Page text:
Tag Archives: jazz on television

DAN MORGENSTERN RECALLS GENE AMMONS, DEXTER GORDON, ERROLL GARNER, DON BYAS, AND CHICAGO DAYS (September 29, 2017)

On this wintry day — the blizzard outside my New York window looked like bits of ripped-up tissues falling from the skies — what could be more warming than thirty-five minutes with Dan Morgenstern telling tales of his Chicago days, including the story of Gene Ammons’ release from jail?  And Dan reminds us that jazz “is a communal music,” and tells tales of King Kolax and jazz on television as well:

and here’s the second part where Dan talks about jazz on television — the wonderful show “JUST JAZZ,” produced by Robert Kaiser and featuring Erroll Garner, Don Byas, Dexter Gordon, Bobby Hackett and Vic Dickenson:

Thank you, Dan, for warming not only this day but any other day you’re on the scene.

May your happiness increase!

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EDDIE CONDON ON TELEVISION

From www.earlytelevision.org/images/:

Notice that the group is — as they used to call it — “mixed.”  Condon not only played the right changes and set good tempos; he never cared what his musicians looked like as long as they could play. 

Makin’ friends; making history. 

And solo features for Hot Lips Page and James P. Johnson?  Be still, my heart.

ELLA DIGS IT, or START ‘EM YOUNG

Exhibit One — Ella Rae Riccardi watching Nickelodeon Jr. this morning., notably the episode of Jack’s Big Music Store featuring our friend Kevin Dorn (also J. Walter Hawkes and Dan Levinson), swinging out.  It’s never too early in the day to get hot!

Ella is the much-loved daughter of Ricky (THE WONDERFUL WORLD OF LOUIS ARMSTRONG) and Margaret Riccardi, but their attentive jazz parenting isn’t limited only to those people deep into swing.  Parents and grandparents, take note!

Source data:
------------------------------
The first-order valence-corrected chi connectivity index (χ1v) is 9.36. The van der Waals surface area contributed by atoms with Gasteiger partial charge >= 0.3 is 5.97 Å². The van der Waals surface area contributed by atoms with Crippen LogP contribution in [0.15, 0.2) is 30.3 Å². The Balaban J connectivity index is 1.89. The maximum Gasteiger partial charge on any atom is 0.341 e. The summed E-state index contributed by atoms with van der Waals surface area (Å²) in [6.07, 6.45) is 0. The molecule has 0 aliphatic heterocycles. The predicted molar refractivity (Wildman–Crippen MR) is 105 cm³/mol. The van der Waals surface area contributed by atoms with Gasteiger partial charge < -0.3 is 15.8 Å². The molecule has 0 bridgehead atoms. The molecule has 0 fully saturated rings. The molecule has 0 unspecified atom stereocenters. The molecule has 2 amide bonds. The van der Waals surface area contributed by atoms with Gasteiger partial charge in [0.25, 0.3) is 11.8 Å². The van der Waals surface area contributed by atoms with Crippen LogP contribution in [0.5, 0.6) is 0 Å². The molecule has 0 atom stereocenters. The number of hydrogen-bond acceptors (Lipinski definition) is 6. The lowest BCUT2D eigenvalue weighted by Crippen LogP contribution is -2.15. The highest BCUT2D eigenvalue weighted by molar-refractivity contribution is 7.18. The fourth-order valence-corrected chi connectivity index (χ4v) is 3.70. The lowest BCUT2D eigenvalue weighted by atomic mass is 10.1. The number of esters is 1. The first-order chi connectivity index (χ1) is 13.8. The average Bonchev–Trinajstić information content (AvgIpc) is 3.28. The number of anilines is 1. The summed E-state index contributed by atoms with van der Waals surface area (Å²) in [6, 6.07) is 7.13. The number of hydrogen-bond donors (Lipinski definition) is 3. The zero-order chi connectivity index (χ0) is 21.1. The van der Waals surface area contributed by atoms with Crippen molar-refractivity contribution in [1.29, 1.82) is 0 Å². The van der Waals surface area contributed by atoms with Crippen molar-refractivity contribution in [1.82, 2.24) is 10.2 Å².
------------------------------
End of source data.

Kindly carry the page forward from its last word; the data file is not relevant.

TAKE TEA AND SEE

This YouTube gem is taken from an appearance (on French television?) in 1980 by the Concord All-Stars: Warren Vache, Jr., on cornet and flugelhorn; Scott Hamilton, tenor; Dave McKenna, piano; Cal Collins, guitar; Michael Moore, bass; Jake Hanna, drums.  Their TEA FOR TWO turns into a late-swing line by Coleman Hawkins (its name eludes me — is it BEAN SOUP or BEAN STALKIN’?).  What impresses me here is how young everyone once was.  The living members of this combo (McKenna and Collins having left us) are still sustaining us, fortunately.

JOE SULLIVAN, IRREPLACEABLE

A new YouTube find is this 1962 clip of the wondrous Joe Sullivan playing Fats Waller’s SQUEEZE ME — on Ralph J. Gleason’s JAZZ CASUAL program.  Many of Sullivan’s recordings from the Fifties onward find him at too-fast tempos: this one is marvelously even-tempered.  I am reminded that an early Sullivan original was called JUST STROLLING, which is what he seems to be doing here.  Until, of course, one watches closely and marvels at the combination of down-home textures and deep subtlety.

KEEP OFF THE GRASS! (JOE TURNER PLAYS JAMES P. JOHNSON)

Stride is such a triumph of instinct and athleticism that it always amazes me.  Here’s a rare clip of the American pianist Joe Turner (not to be confused with Big Joe Turner) — who appeared in 1931 as one half of a duo backing the singer Adelaide Hall.  The other pianist?  A kid from Ohio named Tatum.

I love what I call Jazz Manglish — so James P.’s title, an admonitory KEEP OFF THE GRASS, is transformed here into KEEPING OUT OF THE GRASS, which is gentler and more descriptive, but hardly the same thing.  We know what it means, though.  And it seems as if stride demands a cigar — think of the Lion and James P. — although Fats got by with cigarettes.  But he was Fats, of course.